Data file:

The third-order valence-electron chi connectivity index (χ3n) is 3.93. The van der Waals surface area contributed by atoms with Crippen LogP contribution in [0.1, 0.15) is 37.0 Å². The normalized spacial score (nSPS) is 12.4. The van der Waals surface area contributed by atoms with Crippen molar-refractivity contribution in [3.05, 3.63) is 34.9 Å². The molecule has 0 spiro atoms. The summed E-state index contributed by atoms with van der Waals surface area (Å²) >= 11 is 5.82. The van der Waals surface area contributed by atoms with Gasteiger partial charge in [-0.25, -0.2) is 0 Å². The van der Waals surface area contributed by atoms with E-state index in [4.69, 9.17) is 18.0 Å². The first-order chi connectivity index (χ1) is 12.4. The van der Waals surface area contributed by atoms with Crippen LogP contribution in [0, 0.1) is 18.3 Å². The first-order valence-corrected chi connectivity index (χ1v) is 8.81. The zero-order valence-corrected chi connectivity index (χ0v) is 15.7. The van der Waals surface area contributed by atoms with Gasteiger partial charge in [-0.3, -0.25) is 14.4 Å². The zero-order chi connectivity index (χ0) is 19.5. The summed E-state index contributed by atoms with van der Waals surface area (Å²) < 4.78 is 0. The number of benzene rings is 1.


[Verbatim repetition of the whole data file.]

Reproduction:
The third-order valence-electron chi connectivity index (χ3n) is 3.93. The van der Waals surface area contributed by atoms with Crippen LogP contribution in [0.1, 0.15) is 37.0 Å². The normalized spacial score (nSPS) is 12.4. The van der Waals surface area contributed by atoms with Crippen molar-refractivity contribution in [3.05, 3.63) is 34.9 Å². The molecule has 0 spiro atoms. The summed E-state index contributed by atoms with van der Waals surface area (Å²) >= 11 is 5.82. The van der Waals surface area contributed by atoms with Gasteiger partial charge in [-0.25, -0.2) is 0 Å². The van der Waals surface area contributed by atoms with E-state index in [4.69, 9.17) is 18.0 Å². The first-order chi connectivity index (χ1) is 12.4. The van der Waals surface area contributed by atoms with Crippen LogP contribution in [0, 0.1) is 18.3 Å². The first-order valence-corrected chi connectivity index (χ1v) is 8.81. The zero-order valence-corrected chi connectivity index (χ0v) is 15.7. The van der Waals surface area contributed by atoms with Gasteiger partial charge in [-0.3, -0.25) is 14.4 Å². The zero-order chi connectivity index (χ0) is 19.5. The summed E-state index contributed by atoms with van der Waals surface area (Å²) < 4.78 is 0. The number of benzene rings is 1.